How It All Started

In 1905 a young lawyer named Paul Harris, who was a newcomer to Chicago, thought, “Why not—even in big, bustling, Chicago—have a fellowship composed of one person from each of many occupations, without restrictions as to their politics or religion and with broad tolerance of each other’s opinion?”

That February, Harris met with a coal dealer, a mining engineer, a merchant tailor, a printer, a real-estate agent, and a piano manufacturer. He outlined his plan for mutual cooperation and informal friendship. They soon started “rotating” meetings from one member’s place of business to another. Thus, Rotary was born.

They used first names. They emphasized attendance, fellowship, and cooperation. They soon grew into a diverse membership. The original concept focused on “reciprocity,” meaning helping each other in their businesses with an emphasis on promoting ethical business practices.

Go West, Young Club

Paul Harris started corresponding with Homer Wood, a lawyer in San Francisco who organized club #2 in November 1908, and with Arthur Holman, who founded club #3 in Oakland.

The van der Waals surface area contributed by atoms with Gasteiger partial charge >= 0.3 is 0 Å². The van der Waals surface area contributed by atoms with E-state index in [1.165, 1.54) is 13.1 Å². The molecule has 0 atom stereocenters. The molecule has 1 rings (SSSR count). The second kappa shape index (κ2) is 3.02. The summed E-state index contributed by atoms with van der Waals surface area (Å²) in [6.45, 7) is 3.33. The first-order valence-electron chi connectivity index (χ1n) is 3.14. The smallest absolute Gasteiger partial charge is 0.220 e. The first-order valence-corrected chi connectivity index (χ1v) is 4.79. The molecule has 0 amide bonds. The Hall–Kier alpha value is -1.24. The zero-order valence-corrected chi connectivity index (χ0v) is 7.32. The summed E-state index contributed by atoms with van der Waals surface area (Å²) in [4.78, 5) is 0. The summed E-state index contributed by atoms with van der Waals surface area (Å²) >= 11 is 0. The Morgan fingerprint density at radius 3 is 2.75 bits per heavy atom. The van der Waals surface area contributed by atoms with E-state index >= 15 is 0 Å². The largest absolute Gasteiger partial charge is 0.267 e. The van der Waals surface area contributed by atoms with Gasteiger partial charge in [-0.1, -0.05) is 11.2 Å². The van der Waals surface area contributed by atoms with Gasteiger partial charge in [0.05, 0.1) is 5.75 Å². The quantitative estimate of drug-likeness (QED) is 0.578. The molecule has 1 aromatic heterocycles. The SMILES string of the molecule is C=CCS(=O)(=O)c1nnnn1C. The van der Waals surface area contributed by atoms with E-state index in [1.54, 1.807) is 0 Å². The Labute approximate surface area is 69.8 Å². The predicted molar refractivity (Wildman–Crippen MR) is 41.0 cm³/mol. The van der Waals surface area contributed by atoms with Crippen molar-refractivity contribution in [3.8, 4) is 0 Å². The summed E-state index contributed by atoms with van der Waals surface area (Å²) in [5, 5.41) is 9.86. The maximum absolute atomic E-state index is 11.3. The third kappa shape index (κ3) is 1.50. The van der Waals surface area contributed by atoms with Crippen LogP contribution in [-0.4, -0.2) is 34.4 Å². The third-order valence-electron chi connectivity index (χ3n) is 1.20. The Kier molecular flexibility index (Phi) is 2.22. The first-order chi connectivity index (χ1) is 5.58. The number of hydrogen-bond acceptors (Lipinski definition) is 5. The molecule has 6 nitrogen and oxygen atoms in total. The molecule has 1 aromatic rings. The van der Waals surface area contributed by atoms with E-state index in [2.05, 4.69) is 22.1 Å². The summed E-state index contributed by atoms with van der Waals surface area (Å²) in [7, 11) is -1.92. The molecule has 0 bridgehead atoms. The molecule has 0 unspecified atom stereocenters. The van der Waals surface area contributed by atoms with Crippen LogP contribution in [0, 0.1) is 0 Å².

Holman was the San Francisco manager for Travelers Insurance and, in 1909, talked about Rotary to his Seattle counterpart, Roy Denny. The Alaska-Yukon-Pacific Exposition was getting underway. Times were good. Seattle was booming. Denny and others welcomed the Rotary idea.

The founding members met every day for three weeks in May 1909, agreeing on what Rotary should mean and what it should do. Then, on June 15, 1909, nine men met at the Olympus Café and Rotary in the Pacific Northwest was off and running. Within a year there were 85 members.

Planting the “Seed of Service”

Three men emerged as leaders of the new Seattle club—and ultimately of the Rotary movement. They were Roy Denny, the insurance man who at 31 became the club's first president, Jim Pinkham, a 27-year-old lumber wholesaler, and Ernst “Ernie” Skeel, a 28-year-old lawyer.

At the initial national meeting in Chicago in 1910, Skeel helped draft Rotary’s first constitution. He said: “Reciprocity, in the largest sense, means not just getting but also giving. We should be willing to give our time and money to ideas which uplift our people.”

Thus, the seed of service – a seed that has grown and flourished over the past century, was planted in Rotary.